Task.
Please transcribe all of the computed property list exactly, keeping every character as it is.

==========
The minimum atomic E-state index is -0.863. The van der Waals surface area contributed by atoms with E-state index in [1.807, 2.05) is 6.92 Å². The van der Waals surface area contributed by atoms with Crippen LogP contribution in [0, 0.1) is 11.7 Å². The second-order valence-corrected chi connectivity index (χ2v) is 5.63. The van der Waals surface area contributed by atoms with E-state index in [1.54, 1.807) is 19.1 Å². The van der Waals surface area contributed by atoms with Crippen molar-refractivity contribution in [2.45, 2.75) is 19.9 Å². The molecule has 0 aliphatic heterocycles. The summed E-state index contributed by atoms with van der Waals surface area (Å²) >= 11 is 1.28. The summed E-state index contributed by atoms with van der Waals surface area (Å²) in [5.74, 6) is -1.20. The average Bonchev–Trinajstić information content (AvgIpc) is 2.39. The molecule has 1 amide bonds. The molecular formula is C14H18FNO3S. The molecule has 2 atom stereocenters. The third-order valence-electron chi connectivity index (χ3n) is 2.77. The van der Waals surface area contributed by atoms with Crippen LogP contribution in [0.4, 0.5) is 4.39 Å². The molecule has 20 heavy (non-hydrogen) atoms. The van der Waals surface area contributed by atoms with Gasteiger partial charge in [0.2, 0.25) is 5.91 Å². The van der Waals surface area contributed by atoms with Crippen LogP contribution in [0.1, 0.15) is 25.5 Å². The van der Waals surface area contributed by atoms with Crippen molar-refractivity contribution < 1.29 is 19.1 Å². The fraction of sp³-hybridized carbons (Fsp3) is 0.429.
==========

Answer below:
The minimum atomic E-state index is -0.863. The van der Waals surface area contributed by atoms with E-state index in [1.807, 2.05) is 6.92 Å². The van der Waals surface area contributed by atoms with Crippen LogP contribution in [0, 0.1) is 11.7 Å². The second-order valence-corrected chi connectivity index (χ2v) is 5.63. The van der Waals surface area contributed by atoms with E-state index in [1.54, 1.807) is 19.1 Å². The van der Waals surface area contributed by atoms with Crippen molar-refractivity contribution in [2.45, 2.75) is 19.9 Å². The molecule has 0 aliphatic heterocycles. The summed E-state index contributed by atoms with van der Waals surface area (Å²) >= 11 is 1.28. The summed E-state index contributed by atoms with van der Waals surface area (Å²) in [5.74, 6) is -1.20. The average Bonchev–Trinajstić information content (AvgIpc) is 2.39. The molecule has 1 amide bonds. The molecular formula is C14H18FNO3S. The molecule has 2 atom stereocenters. The third-order valence-electron chi connectivity index (χ3n) is 2.77. The van der Waals surface area contributed by atoms with Crippen LogP contribution in [0.4, 0.5) is 4.39 Å². The molecule has 20 heavy (non-hydrogen) atoms. The van der Waals surface area contributed by atoms with Gasteiger partial charge in [0.2, 0.25) is 5.91 Å². The van der Waals surface area contributed by atoms with Crippen LogP contribution in [0.1, 0.15) is 25.5 Å². The van der Waals surface area contributed by atoms with Crippen molar-refractivity contribution < 1.29 is 19.1 Å². The fraction of sp³-hybridized carbons (Fsp3) is 0.429.